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jamaican

Cornell Campbell

Cornell, or Cornel, Campbell started recording in 1956, cutting shuffle and early ska tunes like "My Treasure" and "Don't Want Your Loving" at the ubiquitous Studio One for Coxsone Dodd. His singing style is delicate and ephemeral, making heavy use of falsetto. His stint at Studio One produced some beautiful tunes like Stars, Queen Of The Minstrels, Magic Spell, Trick In The Book and many others. His sister, Cecille Campbell, also sang at Studio One and was a member of the Soulettes with Rita Marley.

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Teezy

There are two arists under the name Teezy. 1. korean rapper and producer that released his debut mixtape 'CHERRY POPPIN' in 2012. the download link and tracklist to the mixtape is available here: http://www.hiphopplaya.com/bbs/bbs/viewbody.html?number=862853&page=2&code=bbs_3&category=43&sort=signdate 2. Recording Artist and Producer Teezy was Born Matthew Thomas White In Baltimore, Md on Oct. 3rd 1986. He started off early with music playing piano and throughout his school years. Teezy started producing and rapping at the young age of 13.

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Earl 16

Daley grew up in Waltham Park Road, Kingston, and, influenced by American soul and Jamaican artists such as Dennis Brown, began his singing career by entering local talent shows. He became the lead vocalist for the group The Flaming Phonics, playing live around Jamaica. Daley decided to drop out of school to pursue his music career, which prompted his mother to throw him out of the family home. Needing to make some money, the group tried out for producer Duke Reid, but left before finishing their recording for him due to his habit of firing live gunshots in the studio.

Read more about Earl 16 on Last.fm.

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Black Uhuru

Black Uhuru is a Jamaican band probably best known for their hits "Shine Eye Gal", "Guess Who's Coming to Dinner," "Sinsemilla," "Solidarity," and "What Is Life?". They were the first group to win a Grammy in the reggae category when it was introduced in 1985. They originally formed as 'Black Sounds Uhuru' (the Kiswahili word for freedom). The first line-up of the group was Garth Dennis, Don Carlos, and Derrick "Duckie" Simpson.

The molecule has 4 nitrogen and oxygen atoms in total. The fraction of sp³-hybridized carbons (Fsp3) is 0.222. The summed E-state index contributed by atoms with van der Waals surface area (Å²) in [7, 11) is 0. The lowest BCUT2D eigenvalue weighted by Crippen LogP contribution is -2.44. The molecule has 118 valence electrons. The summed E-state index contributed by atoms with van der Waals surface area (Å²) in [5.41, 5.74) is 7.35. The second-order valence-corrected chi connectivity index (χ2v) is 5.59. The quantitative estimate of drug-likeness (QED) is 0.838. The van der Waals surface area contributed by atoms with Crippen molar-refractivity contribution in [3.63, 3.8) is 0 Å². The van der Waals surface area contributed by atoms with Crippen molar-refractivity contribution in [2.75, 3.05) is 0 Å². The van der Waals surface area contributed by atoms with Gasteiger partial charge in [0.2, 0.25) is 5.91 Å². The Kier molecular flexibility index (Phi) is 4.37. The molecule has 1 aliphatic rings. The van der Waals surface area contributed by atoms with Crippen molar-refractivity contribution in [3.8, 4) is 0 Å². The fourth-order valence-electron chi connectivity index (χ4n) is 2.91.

Read more about Black Uhuru on Last.fm.

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Dillinger

There are at least 2 bands with the name Dillinger 1. Dillinger (born Lester Bullocks on January 25, 1953) is a prominent reggae artist. Dillinger was part of the second wave of DJ Toasters who sprung up around Jamaica during the mid 1970s. Inspired by Big Youth, U Roy, and Dennis Alcapone, Dillinger was known for his quick wit, humorous lyrics and vulgar content ("crab in my pants"). As a youth growing up in Kingston, Jamaica, Dillinger would hang around Dennis Alcapone's El Paso Setup. This exposure would eventually lead to a full time gig at Jackie's sound system.

Read more about Dillinger on Last.fm.

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Rico Rodriguez

Emmanuel Rodriguez (Rico, Reco, El Reco) (b. 1934) is a Jamaican trombonist. Born on 17th October 1934 in Kingston, Jamaica, by the age of ten he had learnt to play the trombone from strict nuns. In the 1950s, Rodriguez became a Rasta, and became closely musically related to Rasta drummer Count Ossie. He recorded with many producers, including Prince Buster and Lloyd 'Matador' Daley. In 1961, Rodriguez moved to Eng;and, where he continued to play in bands.

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Stephen Marley

Stephen Robert Nesta Marley, (born April 20, 1972 in Wilmington, Delaware; raised primarily in Kingston, Jamaica) is a reggae artist and a son of Bob Marley and reggae singer Rita Marley. Stephen is a five-time Grammy award winner as artist, producer and recording engineer. As child and teenager, he was a member of Ziggy Marley & The Melody Makers. His debut album Mind Control was released 20 March 2007.

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Horace Andy

Horace Andy is a legendary roots reggae singer, notable for such tracks as Government Land, You Are My Angel and Skylarking. Born Horace Hinds on 19 February 1951 in Kingston, Jamaica, he made his earliest recordings in the late 1960s. Known for his distinctive falsetto vocal style, he sung on many classic production for reggae producers, including Phil Pratt, King Tubby and Prince Jammy. He is a devout Rastafari and, like many reggae singers, much of his material deals with themes of religion and social justice.

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